The Right Turn – Prologue

I, like most of my friends who have to drive in Indian cities, am a frustrated and stressed guy every morning and evening. Simply because of the utter chaos on the roads. Specially after I returned from about 11 month stay in beautiful city of Cape Town, South Africa, this frustration and stress reached new highs as I had first hand experience of the orderly and disciplined traffic. Over past few years although I have become accustomed to the traffic conditions here, the effect of disciplined traffic is etched on my mind.

Few days back one of my friends Sonali blogged about her views on the traffic situation here and how to take it in lighter vein. Even at that time I commented that we should start resisting it rather than just talking about it and treat it as normal or characteristic of India. To help that I am starting a series of posts to right about something I have observed and hopefully all the readers would have.

The right turn (as India drives on left hand side of the road) is a series about showcasing various patterns Indian drivers follow and probable reasons of why they do it that way. Once I started working on this I found so many variations in the right turn based on the importance/ width of the roads, the vehicle you are driving, type of crossing etc. I do not want to educate or give advice on what one should do, but I wanted to put down what is the “Right” way to turn right and I will start with that. Here is some verbose description:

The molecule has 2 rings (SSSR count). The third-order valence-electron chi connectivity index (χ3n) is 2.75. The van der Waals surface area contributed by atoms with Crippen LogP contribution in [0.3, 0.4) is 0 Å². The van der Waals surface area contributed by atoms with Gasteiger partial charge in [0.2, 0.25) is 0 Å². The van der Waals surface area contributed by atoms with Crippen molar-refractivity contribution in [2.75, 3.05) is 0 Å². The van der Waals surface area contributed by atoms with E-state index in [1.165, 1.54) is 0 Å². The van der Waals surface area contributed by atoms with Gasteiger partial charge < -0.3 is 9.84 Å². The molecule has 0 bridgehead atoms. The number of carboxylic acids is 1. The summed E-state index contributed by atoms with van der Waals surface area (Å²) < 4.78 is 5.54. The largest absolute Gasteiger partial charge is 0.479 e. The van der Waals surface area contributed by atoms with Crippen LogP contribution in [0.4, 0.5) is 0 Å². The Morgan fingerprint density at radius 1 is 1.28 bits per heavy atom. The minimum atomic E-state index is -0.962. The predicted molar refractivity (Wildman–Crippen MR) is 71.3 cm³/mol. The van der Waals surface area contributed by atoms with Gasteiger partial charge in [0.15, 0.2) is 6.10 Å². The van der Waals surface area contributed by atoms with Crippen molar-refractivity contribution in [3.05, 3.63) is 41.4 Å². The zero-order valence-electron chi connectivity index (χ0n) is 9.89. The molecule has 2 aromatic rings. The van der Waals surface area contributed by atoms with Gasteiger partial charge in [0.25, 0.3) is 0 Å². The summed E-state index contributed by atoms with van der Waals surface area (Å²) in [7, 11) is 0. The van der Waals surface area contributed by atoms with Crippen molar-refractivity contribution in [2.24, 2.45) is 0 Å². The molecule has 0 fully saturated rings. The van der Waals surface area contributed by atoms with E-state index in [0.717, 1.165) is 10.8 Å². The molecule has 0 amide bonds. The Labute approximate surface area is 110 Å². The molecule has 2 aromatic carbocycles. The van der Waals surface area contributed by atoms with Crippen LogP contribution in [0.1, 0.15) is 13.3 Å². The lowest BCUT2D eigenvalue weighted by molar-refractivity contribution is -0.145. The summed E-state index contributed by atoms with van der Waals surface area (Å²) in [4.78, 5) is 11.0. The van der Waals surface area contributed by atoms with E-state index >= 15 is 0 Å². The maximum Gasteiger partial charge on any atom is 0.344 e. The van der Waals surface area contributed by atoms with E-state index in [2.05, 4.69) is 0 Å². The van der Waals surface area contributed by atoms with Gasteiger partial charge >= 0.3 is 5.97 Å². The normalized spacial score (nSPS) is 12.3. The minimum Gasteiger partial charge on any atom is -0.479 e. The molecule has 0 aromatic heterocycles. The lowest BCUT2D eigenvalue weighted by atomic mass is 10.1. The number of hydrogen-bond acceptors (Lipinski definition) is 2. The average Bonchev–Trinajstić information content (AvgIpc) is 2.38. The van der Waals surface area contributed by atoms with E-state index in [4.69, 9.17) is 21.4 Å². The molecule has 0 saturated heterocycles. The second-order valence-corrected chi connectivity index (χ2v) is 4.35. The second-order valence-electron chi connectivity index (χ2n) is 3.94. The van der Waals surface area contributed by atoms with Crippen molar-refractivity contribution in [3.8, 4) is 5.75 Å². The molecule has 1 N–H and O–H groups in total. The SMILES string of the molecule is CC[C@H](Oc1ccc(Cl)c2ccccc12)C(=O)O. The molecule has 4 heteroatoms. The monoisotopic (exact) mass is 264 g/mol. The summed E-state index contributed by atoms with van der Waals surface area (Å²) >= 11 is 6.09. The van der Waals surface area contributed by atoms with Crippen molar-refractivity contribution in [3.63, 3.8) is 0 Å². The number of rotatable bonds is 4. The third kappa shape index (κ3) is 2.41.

If you are taking a right turn then there is an imaginary circular/ elliptical arch from the right side corner of the junction with radius upto middle of the road. You should follow this arch to take the turn. On crossings without traffic signals person on the right side (who came before you) gets right of way. You follow a clock wise pattern for the right of way. Even if you are on the right side if the person on the left has been there before you, you give him way.  If there is no dedicated lane for the right turn, you should give indicator much in advance so that the person behind you wanting to go straight gets chance to change the lane and go without stopping behind you.

Here is the standard right turn. Going forward, I plan to show case variations of how Indians take right turn completely wrongly. You are most welcome to send me your observations.

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